Step 1: Rough it out.
Referring to your five-generation pedigree chart, sketch a pleasing drop-line chart on scrap paper. Write the names (no need to be super-neat yet) and link individuals with connecting lines. Researchers typically use the following “codes” to show relationships clearly: Place the names of a married couple side by side (the husband on the left and the wife on the right), with a long equal sign (=) between them. Drop a line from the equal sign to that couple’s children. Write their names left to right in birth order, and draw a horizontal line above their names to connect them. From the horizontal connecting line, drop a short line to each child’s name.
If a person remarried, place subsequent spouses on the opposite side of the name from the first spouse. Use a plus sign (+) to indicate unmarried partners, and omit the equal sign in a single-parent family. Instead, drop a line to the children from beneath the patent’s name.
Create a life-size draft on a large sheet of paper. Use a pencil and ruler to rule the paper for the number of generations you’re including. Draw rules to guide your placement of the horizontal connecting lines and all the names in that generation.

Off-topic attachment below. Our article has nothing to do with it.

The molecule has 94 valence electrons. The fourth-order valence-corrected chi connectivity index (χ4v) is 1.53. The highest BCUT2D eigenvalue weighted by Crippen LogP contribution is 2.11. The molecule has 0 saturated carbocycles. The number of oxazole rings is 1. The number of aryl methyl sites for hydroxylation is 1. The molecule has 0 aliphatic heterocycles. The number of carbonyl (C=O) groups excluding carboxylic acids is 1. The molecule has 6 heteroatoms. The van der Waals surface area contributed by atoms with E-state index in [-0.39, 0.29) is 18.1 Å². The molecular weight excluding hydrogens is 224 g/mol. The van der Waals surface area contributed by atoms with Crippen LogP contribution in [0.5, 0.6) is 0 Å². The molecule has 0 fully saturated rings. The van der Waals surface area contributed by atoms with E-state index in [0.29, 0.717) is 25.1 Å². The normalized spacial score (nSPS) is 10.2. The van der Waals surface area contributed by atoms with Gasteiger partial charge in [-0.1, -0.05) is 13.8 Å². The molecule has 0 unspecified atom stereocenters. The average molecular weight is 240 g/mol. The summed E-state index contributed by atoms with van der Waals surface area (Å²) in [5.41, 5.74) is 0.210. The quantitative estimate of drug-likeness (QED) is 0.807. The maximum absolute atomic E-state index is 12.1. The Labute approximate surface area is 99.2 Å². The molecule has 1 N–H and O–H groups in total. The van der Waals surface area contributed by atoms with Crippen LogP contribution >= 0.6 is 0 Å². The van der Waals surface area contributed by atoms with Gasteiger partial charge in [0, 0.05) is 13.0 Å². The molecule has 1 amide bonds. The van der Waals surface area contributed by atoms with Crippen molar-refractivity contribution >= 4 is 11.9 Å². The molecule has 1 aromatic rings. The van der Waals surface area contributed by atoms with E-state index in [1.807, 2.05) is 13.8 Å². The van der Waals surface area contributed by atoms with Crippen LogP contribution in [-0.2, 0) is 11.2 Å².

On a separate sheet of paper, use your calligraphy pen to write the names, and add birth and death dates (if you wish) in smaller lettering below each name. Write marriage dates below the husbands’ names.
Cut out the names and place them on the draft, moving them until you find the best placement. Tape them in place. Draw the connecting lines using a straightedge, and center a large title across the top of the page.
Step 3: Pen your pedigree.
Choose a large sheet of heavy, acid-free paper from the art store. Very lightly rule it as you did your draft and mark the position of each name.
Then draw the connecting lines with a fine-tip pigment-ink pen (the ink should be water-resistant and lightfast for maximum longevity). Take your time adding the names and vital information with a calligraphy pen. To make the writing stand out, you may wish to use a color different from the lines. Let the ink dry thoroughly, then gently erase the pencil marks. (See the finished tree above.)
Have your wall tree matted and framed with archival-quality materials. Don’t be bashful about displaying it, but do keep it away from direct sunlight.